Offers a unique source for anyone interested in English 'aesthetic' life towards the end of the nineteenth century.
The Impressionist painter Camille Pissarro's eldest son, Lucien, lived in England in 1883, then in Paris until 1890 when he finally settled in England. These travels gave rise to a substantial exchange of letters, most of which have survived. This substantial 1993 collection of the letters of Impressionist painter Camille Pissarro, published in the original French with extensive notes and illustrations, offers a unique source for anyone interested in English 'aesthetic' life towards the end of the nineteenth century. The technical discussion of the translation of drawings to woodblocks engraved by Lucien gives a unique insight into the methods employed, while intimate views on the work of their now famous friends, mainly painters, writers of anarchist theoreticians in Paris, or contemporary painters reacting to the Pre-Raphaelites in London and the Private Press movement inspired by William Morris, mingle advice on painting methods with views on current art trends, family matters, and their struggles for recognition and enough money to even post their letters.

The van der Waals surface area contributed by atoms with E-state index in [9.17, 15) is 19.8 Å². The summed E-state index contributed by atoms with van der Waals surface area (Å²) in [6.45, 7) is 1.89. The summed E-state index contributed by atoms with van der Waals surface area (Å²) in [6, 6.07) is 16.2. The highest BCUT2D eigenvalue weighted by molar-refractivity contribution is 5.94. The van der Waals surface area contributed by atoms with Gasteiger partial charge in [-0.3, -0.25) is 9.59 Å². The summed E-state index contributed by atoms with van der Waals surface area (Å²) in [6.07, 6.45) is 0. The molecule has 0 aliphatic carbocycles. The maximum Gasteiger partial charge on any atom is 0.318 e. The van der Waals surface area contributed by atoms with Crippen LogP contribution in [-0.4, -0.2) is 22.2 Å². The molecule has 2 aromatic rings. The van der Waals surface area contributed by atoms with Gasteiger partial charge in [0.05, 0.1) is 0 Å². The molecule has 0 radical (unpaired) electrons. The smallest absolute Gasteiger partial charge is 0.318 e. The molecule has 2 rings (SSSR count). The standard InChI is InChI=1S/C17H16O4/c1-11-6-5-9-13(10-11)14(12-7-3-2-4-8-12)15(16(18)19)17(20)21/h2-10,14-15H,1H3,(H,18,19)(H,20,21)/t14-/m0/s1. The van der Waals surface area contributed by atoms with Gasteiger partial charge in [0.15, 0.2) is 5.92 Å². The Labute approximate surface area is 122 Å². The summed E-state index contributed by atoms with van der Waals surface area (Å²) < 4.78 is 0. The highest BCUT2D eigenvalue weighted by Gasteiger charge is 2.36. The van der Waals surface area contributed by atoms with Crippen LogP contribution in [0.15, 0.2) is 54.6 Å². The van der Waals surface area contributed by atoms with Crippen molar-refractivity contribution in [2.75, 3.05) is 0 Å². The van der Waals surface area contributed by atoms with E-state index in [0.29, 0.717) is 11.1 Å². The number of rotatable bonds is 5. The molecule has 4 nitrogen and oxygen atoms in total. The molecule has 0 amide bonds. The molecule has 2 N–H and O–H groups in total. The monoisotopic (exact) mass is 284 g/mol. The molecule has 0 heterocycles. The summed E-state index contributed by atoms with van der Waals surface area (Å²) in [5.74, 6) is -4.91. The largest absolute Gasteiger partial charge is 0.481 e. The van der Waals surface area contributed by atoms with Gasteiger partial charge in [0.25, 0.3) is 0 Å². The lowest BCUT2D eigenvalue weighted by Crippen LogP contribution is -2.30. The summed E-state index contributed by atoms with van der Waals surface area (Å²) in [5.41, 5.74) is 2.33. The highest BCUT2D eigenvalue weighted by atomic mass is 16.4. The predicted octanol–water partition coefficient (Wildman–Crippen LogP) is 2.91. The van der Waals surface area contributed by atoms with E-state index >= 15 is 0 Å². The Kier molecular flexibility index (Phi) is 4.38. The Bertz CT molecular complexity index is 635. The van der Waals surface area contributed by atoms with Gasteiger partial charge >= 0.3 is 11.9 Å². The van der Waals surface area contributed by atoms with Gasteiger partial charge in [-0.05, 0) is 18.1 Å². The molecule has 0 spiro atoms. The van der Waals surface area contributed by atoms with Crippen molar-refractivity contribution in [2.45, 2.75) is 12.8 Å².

Table of Contents
List of Plates
Abbreviations and notes in the text
The Letters 1872-1903
Bibliography and sources